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Mark Zuckerberg turns to a key troubleshooter, Andrew Bosworth, for hardware success

  • Regina Dugan's exit as head of Facebook's Building 8 research unit puts Andrew Bosworth clearly in charge of hardware.
  • Bosworth, who once taught Zuckerberg an AI course at Harvard, previously led the company through the transition from desktop to mobile ads.
  • The company is far behind Google and Amazon in AI-powered hardware.
A LinkedIn photo of Facebook exec Andrew "Boz" Bosworth.
A LinkedIn photo of Facebook exec Andrew "Boz" Bosworth.

Mark Zuckerberg has once again turned to a key troubleshooter, Andrew Bosworth, to help Facebook out of a jam.

With Regina Dugan saying she will leave her role as head of Facebook's research lab, Bosworth is now clearly in charge of all consumer hardware products — from Oculus VR headsets to whatever secret devices Dugan's Building 8 had been developing.

The move underscores how far Facebook has to go to catch Google and other tech giants in building the next big computing platform.

Google's hardware product line, for example, now includes smartphones, laptops, VR gear, a home assistant and even wireless headsets that can translate 40 languages.

All of these products are powered increasingly by artificial intelligence, with many of them featuring the Google Assistant.

Facebook, meanwhile, has flirted with building a smartphone and is reported to be building a video chat device, yet the only hardware it has for now is a line of VR headsets.

Bosworth revamped Facebook's ad strategy for mobile

Zuckerberg's appointment of Bosworth points to the confidence he has in his former Harvard teaching assistant, who helped guide the company through a previous strategic challenge.

Five years ago, when Zuckerberg needed someone to manage Facebook's transition from selling desktop advertising to mobile ads, he tapped Bosworth, who is known for his enthusiasm and has admitted to once punching a co-worker at an event.

Soon after, Facebook began putting what it called "sponsored posts" in the news feeds of its users.

While some complained about the ads, which previously had been placed on the right side of Facebook (desktop) pages, they were a hit with advertisers and investors alike.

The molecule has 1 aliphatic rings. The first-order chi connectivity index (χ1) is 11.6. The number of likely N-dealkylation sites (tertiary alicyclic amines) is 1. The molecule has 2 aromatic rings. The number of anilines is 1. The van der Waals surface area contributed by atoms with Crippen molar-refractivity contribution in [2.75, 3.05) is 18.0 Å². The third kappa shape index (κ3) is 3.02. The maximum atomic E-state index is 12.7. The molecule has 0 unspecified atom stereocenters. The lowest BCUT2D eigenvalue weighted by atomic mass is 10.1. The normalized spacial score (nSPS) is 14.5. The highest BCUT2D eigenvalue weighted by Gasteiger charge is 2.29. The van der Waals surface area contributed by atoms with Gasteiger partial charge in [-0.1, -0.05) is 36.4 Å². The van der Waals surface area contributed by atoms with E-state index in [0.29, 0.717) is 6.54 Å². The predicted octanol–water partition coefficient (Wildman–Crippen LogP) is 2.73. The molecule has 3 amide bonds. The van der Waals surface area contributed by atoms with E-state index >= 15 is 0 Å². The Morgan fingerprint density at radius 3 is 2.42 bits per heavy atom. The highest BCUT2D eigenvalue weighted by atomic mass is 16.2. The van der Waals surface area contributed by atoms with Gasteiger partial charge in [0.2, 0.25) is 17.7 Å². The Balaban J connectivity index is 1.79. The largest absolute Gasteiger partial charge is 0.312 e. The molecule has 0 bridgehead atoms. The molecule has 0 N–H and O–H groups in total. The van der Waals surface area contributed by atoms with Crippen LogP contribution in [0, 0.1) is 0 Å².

Since the summer of 2012, when Bosworth began overseeing its mobile ad product, the company's sales have exploded nearly eightfold and are seen hitting $39 billion this year.

Facebook shares, meanwhile, are trading at record highs.

But Facebook is looking ahead to a time when consumers use something other than a smartphone to run their favorite applications at work and home.

The company sees how Google has now produced not one but two generations of its own smartphone, the Pixel, and has begun to market its assistant, called Google Home.

Amazon, meanwhile, makes an even more-popular AI-powered assistant.

The departure of Dugan, who promoted experimental systems like mind-reading software, and elevation of Bosworth suggest Facebook has decided to accelerate its efforts to get more hardware into consumers' hands.

'Behavioral economics'

One possible signal to the company's plans is a comment Bosworth made on Twitter earlier this month, after Richard Thaler was awarded a Nobel Prize in economics. Thaler is an economist who was once belittled by his peers for his view that raw human emotions, rather than rational thinking, drives economic activity.

"Behavioral economics has driven a lot of my thinking about products at Facebook, organic and otherwise," Bosworth tweeted, in a reference to Thaler's award.

One way of reading the comment is that Bosworth favors products that people actually use, driven by their human needs, rather than those that engineers merely think are cool.

Several days later, during Facebook's annual VR conference, Bosworth sent out more than a dozen tweets promoting the company's Oculus line — the only Facebook hardware products that consumers are using today. Among those tweets, Bosworth, a frequent Twitter user, pointed to a blog post from Michael Abrash, Facebook's chief scientist.

In the post, Abrash argued that virtual reality and augmented reality will "converge" over the next decade, creating experiences that will let users "mix the real and virtual worlds freely."

"Long but valuable read from our chief scientist on the future we are building," Bosworth wrote.

The reference to VR echoed some of what Bosworth wrote in a Facebook post on Aug. 24, the day he was named to his new role, when he said he was "shifting gears to work on virtual reality, augmented reality and consumer hardware."

In that post, Bosworth remained bullish on Facebook's ad-targeting technology, which for better or worse has brought the company unwanted attention in the wake of last year's U.S. presidential election.

President Donald Trump's advertising manager has credited the technology with helping him win the contest.

Yet its use by a Russian propaganda group has prompted members of Congress to call for new laws restricting online political ads.

Bosworth, who has described himself (on Twitter) as "the leader of the ads organization at the time of the election," believes the technology is just getting started.

"I believe we are still only at the early stages of what personalized marketing at scale is capable of," Bosworth wrote in his August post.

As for his new job, he added: "I don't know much about consumer hardware. But I still believe in the power of human connection...I can't wait to get started."

If Bosworth can build hardware as powerful as Facebook's ad technology, Zuckerberg's faith in him may be proven well-founded once again.